Final Study Guide
Final Study Guide EC 202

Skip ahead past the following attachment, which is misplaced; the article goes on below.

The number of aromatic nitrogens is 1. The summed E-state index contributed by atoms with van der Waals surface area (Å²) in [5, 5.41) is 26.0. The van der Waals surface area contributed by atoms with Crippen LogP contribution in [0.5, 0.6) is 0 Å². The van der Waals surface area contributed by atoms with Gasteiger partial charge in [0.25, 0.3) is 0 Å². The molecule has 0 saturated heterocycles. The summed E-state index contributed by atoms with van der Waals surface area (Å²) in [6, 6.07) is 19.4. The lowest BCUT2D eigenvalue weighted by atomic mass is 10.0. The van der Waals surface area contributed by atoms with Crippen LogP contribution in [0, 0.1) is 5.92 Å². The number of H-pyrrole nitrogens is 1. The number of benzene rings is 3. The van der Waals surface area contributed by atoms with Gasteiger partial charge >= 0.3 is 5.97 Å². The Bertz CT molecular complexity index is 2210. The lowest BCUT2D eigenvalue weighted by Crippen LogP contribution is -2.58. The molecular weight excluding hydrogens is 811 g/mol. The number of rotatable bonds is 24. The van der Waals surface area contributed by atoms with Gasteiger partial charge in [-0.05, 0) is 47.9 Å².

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Chapter 8: The Price Level and Inflation Inflation- growth in the overall level of prices in an economy o Hyperinflation- extremely high rate of inflation, rule of thumb: when the overall price level is increasing 50 percent or more per month ex. Inflation in Zimbabwe reached 80 billion percent per month in 2009 Deflation- occurs when overall prices fall o often coincides with periods of recession, but not always Disinflation- decrease in the rate of inflation There are two difficulties with measuring inflation o 1) prices all move together o 2) some prices affect consumers more than others Bureau of Labor Statistics (BLS) measures and reports inflation. Their goals are: o 1) determine the prices of all goods and services that a typical consumer buys o 2) identify how much of a typical consumer’s budget is spent on these items Price level- index of the average prices of goods and services throughout an economy Consumer Price Index (CPI)- measure of the price level based on the consumption patterns of a typical consumer (includes things like groceries, housing, medical care) Price Index= (Basket Price/Basket Price in Base Year) x 100 Inflation Rate= x 100 Use to compare the prices of goods over time: When employers adjust for inflation, they generally use the CPI The most common concern is that CPI overstates true inflation b/c o 1) Substitution of different goods and services When the price of a good rises, consumers look to substitute less expensive alternatives Without taking into account substitution, CPI would exaggerate the effects of a price increase leading to upward bias o 2) Changes in quality Over time, the quality of goods generally increases. If the CPI did not account for this, it would have an upward bias o 3) Availability of new goods, services, and locations Traditionally, the BLS updated the CPI goods basket after long time delays which biased CPI in an upward direction because: Prices of new products typically drop in the first few years after their introduction (The price drop is lost) Internet and outlet prices are typically lower priced than traditional retail stores Chained CPI- measure of the CPI in which a typical consumer’s “basket of goods” is updated monthly (lower than traditional CPI, distance between them grows over time) Problems with Inflation: 2 Shoeleather costs- resources that are wasted when people change their behavior to avoid holding money (ex. Fuel costs to get to the bank) Money illusion- occurs when people interpret nominal changes in wages or prices as real changes (ex. When inflation occurs, we think the real price has changed and change our behavior, like seeing fewer movies) Menu costs- costs of changing prices (ex. Printing new menus or losing regular business) Uncertainty About Future Price Levels- inflation can confuse workers and lenders and make necessary long-term agreements for businesses to produce output difficult Wealth Redistribution- From lenders to borrowers because high inflation has devalued borrowers’ payments Price Confusion- Firms taking rising prices as a signal to increase output can lead to resources being misdirected Tax Distortions- capital gains taxes: are on gains realized by selling an asset for more than its purchase price ex. When you sell a house you are taxed for capital gains, but inflation is NOT taken into account Cause of Inflation: Inflation is consistently caused by increases in a nation’s money supply relative to the quantity of real goods and services in an economy Inflation is still a macroeconomic problem because: 1) large government debts and 2) short-term gains Also review the present-value formula 3 Chapter 9: Savings, Interest Rates, and the Market for Loanable Funds Most interest rates in the US economy are determined privately- through the interaction between the market forces of supply and demand Loanable funds market- market where savers supply funds to borrowers as loans Firms (primary borrowers) and governments obtain financing for their operation from financial markets who get their funds primarily through household savings (but also foreign entities as well) Firms are primary borrowers of loanable funds because they borrow to invest Every dollar borrowed requires a dollar saved Interest rate- price of loanable funds, quoted as a percentage of the original loan amount For the saver, the interest rate is the return they get and thus, the higher the interest rate, the greater the incentive to save For the borrower, the interest rate is the cost of borrowing o Profit-maximizing firms borrow to fund an investment only if the expected return of the investment is greater than the interest rate of the loan A larger quantity of loans is demanded as the interest rate drops (inverse relationship) Fisher equation 4 o Real interest rate= nominal interest rate – inflation rate Nominal interest rates are the stated interest rate Three factors determine the supply level for loanable funds: o 1) Income and Wealth Increases in income generally produce increases in savings Foreign funds often find their way into the US market because historically they have offered relatively greater returns than markets in other countries (good because domestic savings began falling in the 1980s) o 2) Time Preferences- refers to the fact that people prefer to receive goods and services sooner rather than later o 3) Consumption Smoothing- occurs when people borrow and save in order to smooth consumption over their lifetime Investor Confidence- measure of what firms expect for future economic activity Chapter 10: Financial Markets and Securities Financial intermediaries- firms that help to channel funds from savers to borrowers (ex. Banks) Bank- private firms that accept deposits and extend loans There are two different types of funding in the loanable funds market: 5 o Indirect finance- occurs when savers deposit funds into banks, which then loan these funds to borrowers o Direct finance- occurs when borrowers go directly to savers for funds To undertake direct finance, firms need a contract that specifies the terms and conditions of t he loan, usually in the form of a security o Security- tradable contract that entitles its owner to certain rights ex. Bond Bond- security that represents a debt to paid Key Financial Tools for the Macroeconomy 1) Bonds-essentially an IOU contract w/ the name of the borrower, repayment date, and the amount due at the repayment (face value) o maturity date- date on which the loan repayment is due o face value or par value- value of the bond at maturity Some bonds have coupons that specify periodic interest payments to the bond owner o = o the dollar price, not the face value, determines the interest rate of the bond (lower the price, the higher the interest rate, an inverse relationship) o The primary factor in determining the interest rate on bonds is the default risk of the borrower 6 Default risk- risk that the borrower will not pay the face value of a bond on the maturity date The greater the default risk, the higher bond interest rate and the lower the price of the bond 2) Stocks- are ownership shares in firms o Stocks allow firms to move forward without the burden of debt o Shareholders are owners of the firm and have some influence in the operations of firms 3) Secondary Markets- where securities are traded after their first sale (ex. New York Stock Exchange) o The ease of resale is valuable and therefore worth a higher price (secondary markets increase the demand which lowers the interest rate for the firm) 4) Treasury Securities- bonds sold by the US government to pay for the national debt o Sold through auctions to large financial firms (auction price determines the interest rate) and then to the large secondary market o Considered less risky than any other bond o Foreign savings keep interest rates lower in the US than they would be otherwise 5) Home Mortgages- essentially a variation used on basic bond security 6) Securization- creation of new security by combining other separate loan agreements o Lower interest rates for borrowers and gives lenders more opportunity 7 Stocks are riskier but have higher potential yields than bonds Chapter 11: Economic Growth and the Wealth of Nations Economic growth- percentage change in real per capita GDP Indicators between poor and rich countries: 1) Life Expectancy (including infant and under-five mortality) o residents of wealthy nation are expected to live longer because we have more doctors per person and better access to clean water and sanitation 2) Nonessential Conveniences o Rich countries have more personal computers, internet users, motor vehicles, and cellular subscriptions than rich countries 3) Education o Poorer countries have lower literacy rates, fewer educational opportunities, and a larger gap between women and men in education Living standards did not change significantly from the time of Jesus to the time of Thomas Jefferson. There was a dramatic change around 1800 because of the Industrial Revolution, where economies shifted away from agriculture and toward manufacturing The modern differences in wealth that we see today began to emerge before 1900, but the US and western 8 Europe saw unprecedented wealth growth in the 20 th century Small difference in growth rates lead to large differences in wealth levels over time o Economics growth is approximately equal to… % nominal GDP - % price level - % population Since 1950, average economic growth in the US has been about 2.1% In the US, per capita real GDP more than doubled in the 40 years between 1970 and 2010 Rule of 70- if the annual growth rate of a variable is x%, the size of the variable doubles every x/ 70 years (approximation) Over the past 20 years, China has grown at nearly 10% a year There are three significant factors in economic growth: resources, technology, and institutions Resources or factors of production- inputs used to produce goods and services o Resources fall into three major categories: natural resources, physical capital, and human capital Natural resources include physical land and input that occur naturally in/over the land (ex. Coal, lumber, weather patterns, beaches, geography) Physical capital is the tools and equipment used in the production of goods and services (ex. Factories, roads, shovels) 9 As the quantity of physical capital per worker rises, so does the output per worker Human capital- represents the quantity, knowledge, and skills of the workers in an economy Can increase human capital by increasing the number of workers in the labor force or by educating existing workers Technology- knowledge that is available for use in production Technological advancement- introduces new techniques or methods so that firms can produce more valuable outputs per unit of input (ex. Assembly line) Institution- significant practice, relationship, or organization in society o Essentially, conditions that shape the environment Institutions that affect production are below: o 1) Private Property Rights-encompass the rights of individuals to own property, to use it in production, and to own the resulting input o 2) Political Stability and Rule of the Law- Political stability is a disincentive for investment o 3) Competitive and Open Markets- Competitive markets: monopolies inhibit competition and innovation International trade: ability to specialize makes nations better off Flow of funds across borders: expands opportunities for investment 10 o 4) Efficient Taxes High taxes can reduce the incentive for production o 5) Stable Money and Prices Chapter 6: Introduction to Macroeconomics and Gross Domestic Product Identify whether a statement is positive or normative o Positive statements are descriptive, scientific, devoid of value judgments, and can be true or false facts ex. The U.S. has a larger GDP than any other country o Normative statements are opinions about values, judgments, public policy ex. Billionaires should be taxed at a higher rate than those in poverty Explain the difference between microeconomics and macroeconomics o Macroeconomics: study of the entire economy of a nation or society o Microeconomics: study of an individual person, firm, industry, etc. Explain how economists gauge the health of the economy o Economists use Gross Domestic Product because it measures both output (productivity) and income Explain what Gross Domestic Product is o The summation of the market value of all final goods and services produced within a country during a specific time period, measures income and output Describe the three uses of GDP o 1) To estimate living standards (Calculate per capita GDP: divide GDP by population) 2) To measure 11 economic growth (Measured as a percentage change in real per capita GDP) 3) To determine the economy’s point in the business cycle (Expansions are from trough to peak on GDP graph, contractions are from peak to trough on GDP graph) Identify the difference between nominal and real GDP o Real GDP is data adjusted for changes in price over time, adjusted for inflation o Nominal GDP is data measured in current prices, not adjusted for inflation Explain what a market value is o Market values are the product of quantity and price information (which is why we must adjust for inflation by using the real GDP) Describe final goods and services and how they make up GDP o A service is an output that provides benefits w/o the production of a tangible product ex. Doctor’s visit o A final good is a good sold to the final user ex. Gallon of milk o Intermediate goods are goods that a firm repackages or bundles with other goods for sale at later stage. These are NOT counted in GDP. o The composition of the U.S. economy has shifted from being dominated by manufactured goods to being dominated by services (now about 70%). This is partly because it is cheaper to manufacture goods in other countries. Identify the difference between gross domestic product and gross national product o Gross national product (GNP) is the output produced by workers and resources owned by the residents of the nation o GDP only includes goods produced domestically, within the nation’s borders 12 o Example: All Nike shoes produced in Thailand counted toward Thailand’s GDP, but Nike shoes counted toward United States’ GNP Explain the four categories that make up GDP o Consumption-purchase of final goods and services by households, excluding new housing example: groceries, automobiles, services Consumption is the largest component in GDP Two different types of goods: non-durable (consumed over short period) and durable (consumed over long period) Sale of durable goods are subject to the cyclical fluctuations of the business cycle while non-durables must be purchased regardless of economic condition o Investment-private spending on tools and equipment used to produce future output example: firm buying a sewing machine to make clothes When a family purchases a new home it goes in this category Stores purchasing inventory are counted in this category as well Stocks, bonds, and land do not count o Government Spending- spending by all levels of government on final goods and services Transfer payments (welfare, unemployment) that the government gives to households does NOT count o Net Exports- exports minus imports of final goods and services Typically negative for the U.S. Describe price level and GDP deflator o Price level is an index of the average prices of goods and services included in the GDP (measure of inflation) 13 o GDP deflator is a measure of the price level that includes prices of final goods and services included in the GDP (way to adjust GDP for inflation) Compute real GDP o x 100 Compute the nominal GDP growth o x 100 Explain the four shortcomings of GDP o GDP does not count non-market goods, which are produced and not sold, even though they create value for society example: mowing your grass o GDP also does not count the underground (shadow) economy which includes transactions that are not reported to the government and not taxed example: tipping waiters and the drug trade Typically, the underground economy is smaller depending on how developed the country is o GDP does not take into account how goods and services are produced (affects quality of life) example: environmental impact of production o GDP does not capture how much time workers work to produce goods quality of life) example: environmental impact of production o GDP does not capture how much time workers work to produce goods Explain a recession and an expansion in technical terms o A recession is a contraction period where output and unemployment fall. An expansion is where output and unemployment rise (also called a boom) o Depression is a deep and prolonged recession, but this is not a technical term 14 Know the theoretical and practical relationship between income and output o Theoretically, output and income are equal o Practically, income is lower than output because people have an incentive to lie about their income Explain the relationship between total production and total sales o GDP= final sales + change in business inventories Calculate real GDP o Explain why GDP is not a perfect measure o Countries with high prices, high wages, or relatively strong currencies will have their currencies overstated. This problem is fixed with purchasing power parity. Chapter 7: Unemployment Explain what happens to unemployment during a recession o Unemployment spikes quickly and then comes down gradually Identity who an unemployed person is o An unemployed person is at least 16 years old, not working, available for work, and has made specific efforts to look for work in the last four weeks Describe the difference between unemployment level and unemployment rate o The unemployment level is the number of people who are technically unemployed o The unemployment rate is the percentage of the labor force that is unemployed Know that unemployment can never be completely eliminated 15 Explain the three different types of unemployment o Structural unemployment- caused by changes in the industrial makeup (structure) of an economy Component of natural unemployment Creative destruction- when the introduction of new products or technologies leads to the end of other industries and jobs Governments can help relieve structural unemployment with job training programs and relocation subsidizes o Frictional unemployment- caused by delays in matching available jobs and workers Causes: information availability and government policies about hiring/ firing (i.e. unemployment insurance) Component of natural unemployment o Cyclical unemployment- caused by economics downturns (i.e. recessions) NOT a component of natural unemployment Most concerning type of unemployment because jobs are not available for those who want to work and the duration is open-ended Explain the natural rate of unemployment o The natural rate of unemployment (u*) is the typical rate of unemployment that occurs when the economy is growing normally. We do not know the exact answer, but estimates are about 5% Calculate the unemployment rate o Unemployment rate = u = x 100 o The labor force only includes people who are employed or are actively seeking employment within last four weeks Discuss the shortcoming of the unemployment rate o Discouraged workers (those who are not working, have looked for a job in the past 12 months and are 16 willing to work, but have not sought employment in the last four weeks) and underemployed (people who work full-time, but would rather work part-time) are not included o Unemployment does not include whether people are short-term or long-term unemployed Explain and calculate the labor force participation rate o Percentage of population that is in the labor force (labor force divided by population) multiplied by 100 Chapter 13: The Aggregate Demand- Aggregate Supply Model Business cycle theory typically focuses on time horizons of five years or less During recessions, real GDP growth slows and unemployment rises During expansions, real GDP growth expands and the unemployment rate falls The model used to study business cycles is the aggregate demand-aggregate supply model o Aggregate demand- total demand for final goods and services in an economy To determine aggregate demand, we sum up spending from different sources in an economy… AD= C + I + G +NX o Aggregate supply- total supply of final goods and services in an economy 17 The downward-sloping aggregate demand curve shows an inverse relationship between price level and real GDP. There are three reasons for this: o 1. The Wealth Effect wealth- value of one’s accumulated assets wealth effect- change in the quantity of aggregate demand that results from wealth changes due to price level changes If prices increase, then a person’s wealth falls and they demand less (aggregate demand decreases) o 2. The Interest Rate Effect interest rate effect- when a change in the price level leads to a change in interest rate and therefore in the quantity of aggregate demand When savings declines, investment declines as well (AD goes down) o 3. The International Trade Effect international trade effect- when a change in price level leads to a change in the quantity of net exports demanded When US products are more expensive, foreign countries demand less Shifts in Aggregate Demand o 1. Real Wealth When national wealth increases, aggregate demand increases If wealth falls, aggregate demand declines 18 o 2. Expected Income If people expect higher income in the future, they spend more today which increases aggregate demand o 3. Expected Prices When people expect higher prices in the future, they are more likely to spend today, so current aggregate demand increases (and vice versa) o 4. Foreign Income When the income of people in foreign nations grows, their demand for US goods increases and this increases aggregate demand o 5. Value of the Dollar When the value of the dollar rises relative to the currency of other nations, Americans find that imports are less expensive and it becomes more expensive for other nations to buy our exports, so aggregate demand declines Input prices determine a firm’s costs while output prices determine a firm’s revenue Shifts in long-run aggregate supply (vertical line) happen because of the same factors that determine economic growth: resources, technology, and institutions When the LRAS shifts, unemployment always remains at the natural rate In the short-run, there is a positive relationship between the price level and the quantity of aggregate supply. There are three reasons for this: o 1. Inflexible Input Prices 19 When the price level increases, a business owner can often increase output prices, but the input prices are sticky. Because costs don’t rise, but revenues do, it makes sense for a firm to increase output o 2. Menu Costs If the general price level is increasing, but a firm decides not to adjust its prices because of menu costs, customers will want more of its output which means that aggregate supply increases o Money Illusion See Chapter 8 notes Shifts in the Short-Run Aggregate Supply o The short-run always moves when the long-run aggregate supply shifts, but three other factors only affect the short-run o 1. Supply Shocks- surprise events that change a firm’s production costs negative supply shocks lead to higher production costs, positive supply shocks reduce production costs o 2. Expected Future Prices Higher expected future prices lead to a lower quantity of aggregate supply because workers bargain for higher wages which reduces the firm’s profitability and makes them less willing to produce at any price level o 3. Corrections of Past Errors in Expectations 20 When workers renegotiate their wages upward, this action reduces short-run aggregate supply (and vice versa) Market forces automatically push the economy to the price level at which aggregate demand is equal to aggregate supply Chapter 15: Federal Budgets- The T ool of Fiscal Policy There are two sides to a budget: the source of funds (income or revenue) and the uses of funds (spending or outlays) Government spending contains goods and services (roads, government employees), but it also includes transfer payments as well o Transfer payments- payments made to groups or individuals when no good or service is received in return ex. Welfare, Social Security payments to retired or disabled Government Outlays- part of the government budget that includes both spending and transfer payments. Divided into three groups: o 1) mandatory outlays: spending on entitlement programs, mandatory because laws mandate funding, largest portion of spending o 2) discretionary spending- spending that can be altered, less than 40% of the total budget o 3) interest payments- payments made to owners of Treasury bonds. Essentially mandatory. 21 Discretionary Outlays- comprise of spending that can be altered when the government is setting its annual budget (ex. Monies for roads, payment to government workers, defense spending) Much of the growth in government spending has been in mandatory spending o 50 years ago, mandatory spending was less than 1/3 of the US federal budget, but the growth has been because of politics (adding programs like unemployment, welfare, food stamps, etc.) In 1935, as a part of the New Deal and during the Great Depression, US Congress and FDR created- o Social security- government administered retirement funding program How it works: workers are required to contribute part of their income into the Social Security Trust Fund and they get some back upon retirement (w/ a modest growth rate) Goal: Ensure every American has at least some retirement income Problem: As more and more workers become eligible for Social Security, the Social Security tax rate has had to rise (2% to 12.4%) to supply the Trust Fund Medicare- mandated federal program that funds healthcare for retired people o How it works: Similar to Social Security o Goal: Provide medical insurance for all retired workers Both of the above programs are affected greatly as population demographics shift. Three reasons why these 22 programs take up an increasing portion of the federal budget. o 1) People are living longer today which means they draw post-retirement benefits for longer periods o 2) Those who paid into the programs for many years are now retired and drawing benefits (at first no one was eligible) o 3) Baby boomers are now retiring Going forward, the US will have fewer and fewer workers paying into the system and more and more retirees drawing out. Potential solutions: o Increasing retirement age from 67 to 70 o Adjusting the benefits computation to the consumer price index o Means-testing for Medicare and Social Security benefits Three Major Factors in Increased Spending o 1. Increased spending on Social Security and Medicare o 2. Defense spending in the wake of 9/11 o 3. Government responses to the Great Recession, beginning with fiscal policy in 2008 (Government outlays increased by 25% in two years) Fees for government services contribute small amounts of revenue, but most comes from taxes o Two largest tax sources are Social Security and Medicare taxes (individual income and social insurance). These are payroll taxes that make up 81% of income. 23 Half of payroll taxes are paid by the employee, half by the employer o Other sources are: corporate income tax (10%), estate and gift taxes, excise taxes on a particular commodity, custom taxes on imports The US uses a progressive income tax system where people with higher incomes pay a larger portion of their income in taxes than people with lower incomes do o Marginal tax rate- tax rate paid on an individual’s next dollar of income o Average tax rate- total tax paid divided by the amount of total taxable income, typically less than the marginal rate in the progressive system o Wealthiest 20% of Americans paid 94% of all income taxes in 2009. Top 1% of all households alone paid about 40% of income taxes in 2009. o Poorest 40% actually pay negative taxes with tax credits and income assistance Budget deficit- when government outlays exceed revenue Budget surplus- when government revenue exceeds outlays To control for both population and economic growth, we divide budget data by GDP When recessions hit, tax revenue declines and government outlays increase When the budget is in deficit, the government must borrow funds to cover the difference and the government sells Treasury bonds Deficit- shortfall in revenue of a particular year’s budget 24 Debt- sum total of accumulated budget deficits o Portion of the US Debt that is held publically is all the debt that the government does not own o Foreign lending increases the supply of loanable funds which keeps interest low o In 2011, 70% of US national debt was held domestically while only 30% was held nationally Chapter 16: Fiscal Policy The government affects the economy with two different types of policy: monetary policy and fiscal policy o Monetary policy- Use of the money supply to influence the economy o Fiscal policy- Use of government spending and taxes to influence the economy, utilizes the federal budget Expansionary fiscal policy- when the government increases spending or decreases taxes to stimulate the economy towards expansion o Goal: shift aggregate demand back up to original position so the economy returns to full employment without waiting for long-term adjustments Government spending is a component of aggregate demand (increases in G directly increase aggregate demand) Decreases in taxes can also increase aggregate demand because people have more of their income left to spend after paying taxes (affects consumption) 25 The government pays for economic stimulus through borrowing o In a recession, the government’s tax revenue will fall because 80% of tax revenue is from payroll taxes and unemployment will increase Expansionary fiscal policy inevitably leads to increases in budget deficits and the national debt during economic downturns Contractionary fiscal policy-when the government decreases spending or increases taxes to slow economic expansion o Goal: To reduce aggregate demand o Why? There are two possible reasons: 1. An increase in taxes or a decrease in spending during an economic expansion can work to eliminate the budget deficit and pay off some government debt 2. If the government believes that the economy is expanding beyond its long-run capabilities Analysts worry the economy will overheat from too much spending, which leads to inflation o When aggregate demand is high enough to drive unemployment below the natural rate, there is upward pressure on price level Countercyclical fiscal policy- fiscal policy that seeks to counteract business-cycle fluctuations o Expansionary policy during downturns, contractionary during expansions 26 The initial effects of fiscal policy can snowball into further effects because: o 1. What one person spends becomes income to another o 2. Increases in income generally lead to increases in consumption marginal propensity to consume (MPC)- portion of additional income that is spent on consumption o MPC= ( in consumption) / ( in income) Spending multiplier (aka Keynesian or fiscal multiplier)- formula to determine the the total impact on spending from an initial change of a given amount o Spending multiplier= 1/ (1-MPC) Summary of Fiscal Policy Shortcomings Time Lags o The effects of fiscal policy may be delayed by lags in recognition, implementation, and effectiveness o If lags are significant, fiscal policy can be destabilizing and magnify business cycles Crowding Out- when private spending falls in response to increases in government spending o Government spending can serve as a substitute for private spending o Even partial crowding-out reduces the impact of fiscal stimulus Savings shift o In response to government spending or lower taxes, people may increase their current savings to help pay for inevitably higher taxes later on 27 o If current savings increases by the whole amount of the Fed stimulus, the effects are negated One possible possible of getting rid of the lag problem is through the uses of automatic stabilizers- government programs that automatically implement countercyclical fiscal policy in response to economic conditions. Examples: o Progressive income taxes- guarantee that tax bills rise/fall w/ incomes o Taxes on corporate profits- raise/lower taxes when profits are higher/lower o Unemployment compensation- increases government spending when more people are unemployed o Welfare programs- increase/decrease government spending during downturns/booms New classical critique- asserts that increases in government spending and decreases in taxes are largely offset by increases in savings because people know they will pay higher taxes later Supply-side fiscal policy- involves the use of government spending and taxes to affect the production (supply) side of the economy o Research and development tax credits- reduced taxes for firms who work to develop new technology o Policies that focus on education- example Pell Grant o Lower marginal income tax rates- create incentives for individuals to work harder and produce more o All these initiatives: 1) increase incentives for productive activities and 2) take time to affect aggregate supply 28 The Laffer curve show that there is a rate at which tax revenue is maximized and incentives are still in place to encourage the production of output Chapter 17: Money and the Federal Reserve Currency- paper bills and coins that are used to buy goods and services Money has three functions: medium of exchange, unit of account, and store of value Medium of exchange- what people trade for goods and services ex. US government provides the dollar currency that we use today, tobacco was used in colonial Virginia Medium of exchange will evolve in any economy because of the inefficiency of bartering- trading a good or service without a commonly accepted medium of exchange because you need a double coincidence of wants- where each party in an exchange transaction happens to have what the other desires (pretty unusual) Historically, the first medium of exchange to evolve has been commodity money- use of an actual good in the place of money ex. Gold, tobacco in colonial Virginia Commodity-backed money- money that can be exchanged for a commodity at a fixed rate (ex. Until 1971, the US currency was backed by silver and gold. The quarters were made of silver until 1964. o Modern economies use fiat money- money that has no value except as a medium of exchange; there is no inherent or intrinsic value to the currency 29 o With commodity-backed money, the government is limited on the number of dollars it can print which limits inflation, but commodity-backed money is dangerous because it ties the value of a nation’s currency to a commodity that fluctuates (ex. finding more gold could lead to inflation with gold-backed currency) Unit of account- measure in which prices are counted o Allows consumers to make comparisons between items Store of value- means for holding wealth o Bank and investment accounts have caused this function’s importance to lessen Because people buy things with stuff other than currency, to measure the quantity of money in an economy, we must find the sum of these alternatives o Checkable deposits- deposits in the bank accounts from which depositors may make withdrawals by writing checks o These deposits have purchasing power very similar to currency o M1- money supply measure that is essentially composed of currency and checkable deposits (and traveler’s checks, but that’s a very small portion of M1) o M2- money supply measure that includes everything in M1 plus savings deposits, money market mutual funds, and small-denomination time deposits (CDs) Money supply= currency + deposits 30 Credit cards are NOT part of the money supply because they involve the use of borrowed funds Until the 70s, M1 more closely monitored the money supply because it reliably estimated the medium of exchange, but ATMs rendered M1 obsolete because both checking and savings accounts are readily accessible Banks have two important roles in the Macroeconomy: o 1) Crucial participants in the market of loanable funds o 2) Play a role in the money success process Banks can be profitable if they charge a higher rate on the loans than they make on the interest rates they pay out on deposits Reserves- portion of bank deposits that are set aside and not lent out ex. currency in the bank’s own vault and the Federal Reserve Our modern system uses fractional reserve banking- where banks only hold a fraction of deposits on reserve o US Banks only hold about 10% on deposits on reserve because every dollar on reserve costs the bank potential income (reserves only get 0.25% interest) The cost of a firm holding money = loan interest rate – reserve interest rate The bank holds reserves to o 1. Accommodate withdrawal requests from depositors (to avoid a bank run) Bank Run- when many depositors attempt to withdraw their funds at the same time 31 o 2. Banks are legally required to hold the required reserve ratio Required reserve ratio (rr)- portion of deposits that banks are required to keep on reserve (about 10%) Required reserves= rr x deposits Excess reserves- any reserves held in excess of those required In 1933, the US government created federal deposit insurance through the Federal Deposit Insurance (FDIC) which guarantees up to $250,000 will be given back to depositors (even if the bank goes bankrupt) o This created a moral hazard when a party that is protected from risk behaves differently from the way it would behave if it were fully exposed to risk Banks nor depositors have an incentive to monitor their risk o The more deposit insurance offered by a government, the less likely a bank run is Banks create money because they create new deposits, which are part of the money supply o Banks create new money when they loan out part of a deposit o Simple money multiplier- rate at which banks multiply money when all currency is deposited into banks and they hold no excess reserves Simple money multiplier = 1/rr Because of the unrealistic assumptions, the simple money multiplier represents the maximum size of the money multiplier 32 Jobs of the Federal Reserve (aka The Fed) o 1. Monetary policy- The Fed controls the US money supply and is charged with regulating it to offset macroeconomic fluctuations o 2. Central banking- The Fed serves as a bank for banks, holding their deposits, and extending loans to them o 3. Bank Regulation- The Fed is one of the primary entities charged with ensuring the financial stability of the banks, including the determination of the reserve requirements As the central bank, the Fed holds federal funds- deposits that private banks hold on reserve at the Federal Reserve Banks keep federal funds partly because the Fed clears loans between private banks (often short-term) o Federal funds rate- interest rate on loans between private banks o Discount loans- loans from the federal reserve to private banks o Discount rate- interest rate on the discount loans made by the Federal Reserve to private banks Open market operations- involve the purchase or sale of bonds by a central bank o When the Fed wants to increase the money supply, it buys securities o When the Fed wants to decrease the money supply, it sells securities The Fed buys/sells Treasury Securities because 1) the goal is to get the funds directly into the market for loanable funds and 2) a typical day of open market 33 operations might entail 20 billion dollars worth of purchasing from the Fed (which would be difficult to do with bagels) Quantitative easing- targeted use of open market operations in which the central bank buys securities specifically targeted in certain markets Open market operations typically are buying shorter term bonds that mature in a year or less, but in 2008 the Fed also bought long-term bonds as well as mortgage- backed securities and securities from government- sponsored enterprises When the Fed buys securities in a particular market, the action leads to lower interest rates in that market The reserve requirement and the discount rate are other tools the Fed has in its administration of monetary policy o If the Fed lowers the reserve ratio, the money multiplier increases (vice versa) o The Fed can increase the discount rate to discourage borrowing by banks and to decrease the money supply (vice versa) After the Great Recession, banks began to hold on to more excess reserves because they were more risk averse and the Fed began paying interest on reserves to reduce opportunity cost Chapter 18: Monetary Policy Monetary policy is most effective in the short-run (because in the short-run, prices are inflexible) 34 Central banks use monetary policy to reduce interest rates which makes it easier to borrow which generates new economic activity to get the economy moving again o In the short-run, new money expands the amount of loanable funds available and paves the way for economic expansion Expansionary monetary policy- when a central bank acts to increase the money supply in an effort to stimulate the economy (usually through open market purchases o In the short-run, expansionary monetary policy leads to increases in real GDP and employment and somewhat of an increase in price level as the flexible prices adjust in the short-run o While there is a short-run incentive to increase the money supply, these effects wear off in the long-run as prices adjust and then drive down the value of money o Unexpected inflation hurts workers with sticky wages, suppliers with sticky prices, and lenders Contractionary monetary policy- when a central bank acts to decrease the money supply o This action would be taken when the economy is expanding rapidly and the bank fears inflation o The central bank sells bonds in the loanable funds market to reduce the money supply, which raises the interest rate and causes investment to fall (therefore aggregate demand falls which results in a reduction in real GDP, employment, and a decrease in price level) Private individuals can affect the money supply through the money multiplier 35 A bank run can cause a reduction in the money supply which leads to an economic contraction o This was a great contributor to the Great Depression There are three major limitations to Monetary Policy 1) Long-Run Adjustments o Input prices (ex. workers’ wages) take longer to adjust than output prices (ex. cup of coffee). So, in the long run, as prices adjust throughout the Macroeconomy, the stimulating effects of expansionary monetary policy wear off o In the long-run, expansionary monetary policy results in no change in real GDP or unemployment and an increase in price level (inflation) o Money neutrality- idea that the money supply does not affect real economic variables 2) Adjustments in Expectations o Workers have an incentive to expect a certain level of inflation and negotiate their contracts accordingly because when inflation is expected, the real effects on the economy are limited o Short-run aggregate supply shifts back (left) when workers and resource suppliers expect higher prices, since they do not want their real prices to fall (SRAS and AD shift together and go directly to equilibrium) o Monetary policy has real effects only when some prices are sticky 3) Aggregate Supply Shifts and the Great Recession o Monetary policy affects the economy by shifting aggregate demand, but downturns are not all results of aggregate demand shifts. Declines in 36 aggregate supply can also lead to a recession and then monetary policy will have little or no effect. The Phillips curve indicates short-run inverse relationship between inflation and unemployment rates o Higher inflation can lead to lower levels of unemployment in the short run o The curve implies that a central bank can choose higher or lower unemployment rates simply by adjusting the rate of inflation When inflation is expected, long-term contractions can reflect inflation and mitigate its effects When inflation is unexpected, wages and other prices don’t adjust immediately, and this leads to economic expansion Adaptive expectations theory- holds that people’s expectations of future inflation are based on their most recent experience o When inflation accelerates, people underestimate inflation o Expansionary monetary policy can stimulate the economy and reduce unemployment—but only if it is unexpected Stagflation- combination if high unemployment rates and high inflation (ex. 1970s) o Disproves the Phillips curve Under adaptive expectations theory, expectations are always a step behind reality and errors are predictable which led economists to develop… o Rational expectations theory- holds that people form expectations on the basis of all available information (people notice trends) 37 Prediction errors are random, some positive, some negative The short-run Phillips curve is built on the assumption that inflation expectations never adjust Phillips curve relationship only holds true in the short- run, modern economist believe that there are many factors that influence the unemployment rate in an economy, and inflation is just one Active monetary policy- strategic use of monetary policy to counteract macroeconomic expansions and contractions o If people anticipate the strategies of the central bank, the power of monetary policy erodes Passive monetary policy- occurs when central banks purposefully choose to only stabilize money and price levels through monetary policy o Does not try to affect unemployment and GDP o Fed has leaned this way since the early 1980s 38 39